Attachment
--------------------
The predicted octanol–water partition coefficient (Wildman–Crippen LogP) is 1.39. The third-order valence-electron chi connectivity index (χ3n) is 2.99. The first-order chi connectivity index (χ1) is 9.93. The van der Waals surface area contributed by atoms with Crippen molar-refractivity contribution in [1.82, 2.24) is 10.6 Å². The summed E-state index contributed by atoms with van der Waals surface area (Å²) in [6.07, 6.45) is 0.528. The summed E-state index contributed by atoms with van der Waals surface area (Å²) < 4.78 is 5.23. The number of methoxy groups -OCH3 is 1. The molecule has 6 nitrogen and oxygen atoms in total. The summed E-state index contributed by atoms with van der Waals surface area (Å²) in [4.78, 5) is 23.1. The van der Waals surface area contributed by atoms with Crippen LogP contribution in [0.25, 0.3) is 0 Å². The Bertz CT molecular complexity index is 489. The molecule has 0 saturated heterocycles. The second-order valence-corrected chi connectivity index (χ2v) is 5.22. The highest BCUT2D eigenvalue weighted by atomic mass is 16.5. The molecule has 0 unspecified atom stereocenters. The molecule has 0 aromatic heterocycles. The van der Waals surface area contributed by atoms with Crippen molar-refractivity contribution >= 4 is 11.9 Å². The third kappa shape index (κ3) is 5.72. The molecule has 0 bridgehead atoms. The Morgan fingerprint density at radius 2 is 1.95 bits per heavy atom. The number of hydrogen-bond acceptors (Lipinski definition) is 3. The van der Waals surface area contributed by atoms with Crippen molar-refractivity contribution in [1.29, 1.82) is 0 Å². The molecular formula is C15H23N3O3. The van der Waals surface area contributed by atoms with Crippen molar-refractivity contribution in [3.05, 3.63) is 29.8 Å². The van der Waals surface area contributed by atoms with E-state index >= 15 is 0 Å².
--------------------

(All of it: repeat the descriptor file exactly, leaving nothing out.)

The predicted octanol–water partition coefficient (Wildman–Crippen LogP) is 1.39. The third-order valence-electron chi connectivity index (χ3n) is 2.99. The first-order chi connectivity index (χ1) is 9.93. The van der Waals surface area contributed by atoms with Crippen molar-refractivity contribution in [1.82, 2.24) is 10.6 Å². The summed E-state index contributed by atoms with van der Waals surface area (Å²) in [6.07, 6.45) is 0.528. The summed E-state index contributed by atoms with van der Waals surface area (Å²) < 4.78 is 5.23. The number of methoxy groups -OCH3 is 1. The molecule has 6 nitrogen and oxygen atoms in total. The summed E-state index contributed by atoms with van der Waals surface area (Å²) in [4.78, 5) is 23.1. The van der Waals surface area contributed by atoms with Crippen LogP contribution in [0.25, 0.3) is 0 Å². The Bertz CT molecular complexity index is 489. The molecule has 0 saturated heterocycles. The second-order valence-corrected chi connectivity index (χ2v) is 5.22. The highest BCUT2D eigenvalue weighted by atomic mass is 16.5. The molecule has 0 unspecified atom stereocenters. The molecule has 0 aromatic heterocycles. The van der Waals surface area contributed by atoms with Crippen molar-refractivity contribution >= 4 is 11.9 Å². The third kappa shape index (κ3) is 5.72. The molecule has 0 bridgehead atoms. The Morgan fingerprint density at radius 2 is 1.95 bits per heavy atom. The number of hydrogen-bond acceptors (Lipinski definition) is 3. The van der Waals surface area contributed by atoms with Crippen molar-refractivity contribution in [1.29, 1.82) is 0 Å². The molecular formula is C15H23N3O3. The van der Waals surface area contributed by atoms with Crippen molar-refractivity contribution in [3.05, 3.63) is 29.8 Å². The van der Waals surface area contributed by atoms with E-state index >= 15 is 0 Å².